I think a major factor in the public safety discussion has to be dispersion. If a train wreck (powered by Focus fusion) were to occur resulting in rupture of a reactor. Would those down wind need to be worried? I believe the carbon 11 in the reactor will be in the form of fine dust. Some might disperse downwind. But I’m thinking that the vast majority of it would remain with the reactor wreckage.

    #12802
    AvatarLerner
    Participant

    We did do a calculation on c-11 which I will dig up and post. But it is actually quite complicated because it depends on the high-energy tail of the ion velocity distribution. I think it would be in the form of methane, so ti would disperse rapidly. Again, I think a reasonable comparison would be what happens if 3 tons of gasoline blows up.

    #12803
    AvatarJimmyT
    Participant

    If that’s the case wouldn’t some of it be burned up (in a nuclear sense) by the fusion pulses.

    #12805
    AvatarLerner
    Participant

    Looking back at old calculations, I think that a person at 1 meter from a generator at the time of a catastrophic break in shielding, leading to a complete release of radioactive methane, would get a lethal radiation dose in only about 6 seconds. But the methane would be quite hot and the simultaneous release of the hydrogen into air would almost certainly lead to a small chemical explosion. I suspect the hot gas would rise away from the ground very rapidly so the chance that anyone would be exposed to a lethal radiation does, except for someone within a few meters of the generator, is quite low. Overall, if this, say, fell from an aircraft, the damage will be much less than for three tons of jet fuel. By the same logic, putting one in the basement of a tall building would probably not be wise. But our suggestion of putting them in substations would be perfectly safe.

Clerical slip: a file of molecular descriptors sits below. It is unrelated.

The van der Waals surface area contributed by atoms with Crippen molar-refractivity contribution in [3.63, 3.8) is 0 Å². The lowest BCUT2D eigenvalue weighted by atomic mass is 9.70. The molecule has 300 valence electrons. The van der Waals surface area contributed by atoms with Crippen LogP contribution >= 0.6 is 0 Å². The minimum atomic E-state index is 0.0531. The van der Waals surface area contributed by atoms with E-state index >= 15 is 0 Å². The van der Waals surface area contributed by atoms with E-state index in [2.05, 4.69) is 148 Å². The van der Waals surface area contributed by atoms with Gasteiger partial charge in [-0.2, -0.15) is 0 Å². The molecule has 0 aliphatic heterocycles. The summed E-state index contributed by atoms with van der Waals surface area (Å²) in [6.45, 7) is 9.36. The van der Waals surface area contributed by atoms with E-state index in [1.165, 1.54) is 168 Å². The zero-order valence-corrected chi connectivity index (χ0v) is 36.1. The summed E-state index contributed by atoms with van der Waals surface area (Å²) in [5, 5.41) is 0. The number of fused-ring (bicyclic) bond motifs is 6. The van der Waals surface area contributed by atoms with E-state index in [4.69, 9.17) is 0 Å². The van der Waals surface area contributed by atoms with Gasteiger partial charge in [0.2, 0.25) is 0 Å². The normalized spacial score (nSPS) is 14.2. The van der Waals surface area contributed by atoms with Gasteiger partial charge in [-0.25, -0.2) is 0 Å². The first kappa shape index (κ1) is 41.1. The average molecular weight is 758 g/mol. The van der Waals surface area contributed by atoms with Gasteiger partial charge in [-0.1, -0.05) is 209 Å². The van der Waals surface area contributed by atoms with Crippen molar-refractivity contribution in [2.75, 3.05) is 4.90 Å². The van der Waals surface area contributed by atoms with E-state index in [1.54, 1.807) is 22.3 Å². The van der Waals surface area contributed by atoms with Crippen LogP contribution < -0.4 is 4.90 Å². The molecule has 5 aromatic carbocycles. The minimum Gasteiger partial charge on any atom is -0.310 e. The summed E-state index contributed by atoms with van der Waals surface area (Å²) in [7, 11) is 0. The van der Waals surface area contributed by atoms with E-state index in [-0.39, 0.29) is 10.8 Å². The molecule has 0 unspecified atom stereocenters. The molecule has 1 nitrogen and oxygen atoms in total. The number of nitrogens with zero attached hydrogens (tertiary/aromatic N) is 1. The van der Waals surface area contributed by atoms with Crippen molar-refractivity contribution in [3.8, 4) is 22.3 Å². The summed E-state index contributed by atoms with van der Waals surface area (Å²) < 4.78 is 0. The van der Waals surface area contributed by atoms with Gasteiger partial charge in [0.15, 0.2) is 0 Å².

#12806
    Avatarzapkitty
    Member

    Lerner wrote: Looking back at old calculations, I think that a person at 1 meter from a generator at the time of a catastrophic break in shielding, leading to a complete release of radioactive methane, would get a lethal radiation dose in only about 6 seconds.

    And note that this extreme situation could only take place because of a catastrophic [em]external[/em] force applied to a generator housing. I don’t think the FF unit could supply the required energy in and of itself.

    So we’re speaking of some outside force great enough to smash through the outer shell of the housing and then through a meter of lead, boron-10 and water shielding and [em]then[/em] through perhaps half a meter of the “onion” -which itself is composed of many thousands of layers of metal foil- and then through the vacuum chamber itself… and that’s the [em]shortest[/em] path to the core.

    Other routes would add obstacles such as massive capacitor banks, the hybrid helium/air or helium/water cooling system and the Rogowski coils for the ion beam energy recovery system.

    #12807
    AvatarTulse
    Participant

    JimmyT wrote: If a train wreck (powered by Focus fusion) were to occur resulting in rupture of a reactor. Would those down wind need to be worried?

    Lerner wrote: I think a reasonable comparison would be what happens if 3 tons of gasoline blows up.

    And, of course, we’ve just seen what tanker cars full of oil can do. These tanker cars wouldn’t be necessary in anywhere near the numbers they are now if FF were up and running. I’ll take the risk of release of a tiny bit of C11 to this petroleum-fueled devastation.

    #12808
    AvatarJimmyT
    Participant

    Touche’ Tulse.

    #12825
    Avatarnakile
    Member

    So the force needed to break a reactor open would be, on its own, much more dangerous than what comes out of the reactor itself.

    I suppose that for the radioactive methane (the carbon of the compound being 11c), detailed dispersion and dose calculations will probably be needed at some point. I know that in larger cities substations are located underground and next to large, tall buildings. If you have a gas release in a location like this, I could see some issues coming up, but that I all depends on how quick the gas rises and how fast it disperses into a harmless concentration. If the numbers aren’t favorable, something extra will have to be thought up and implemented to mitigate the issue.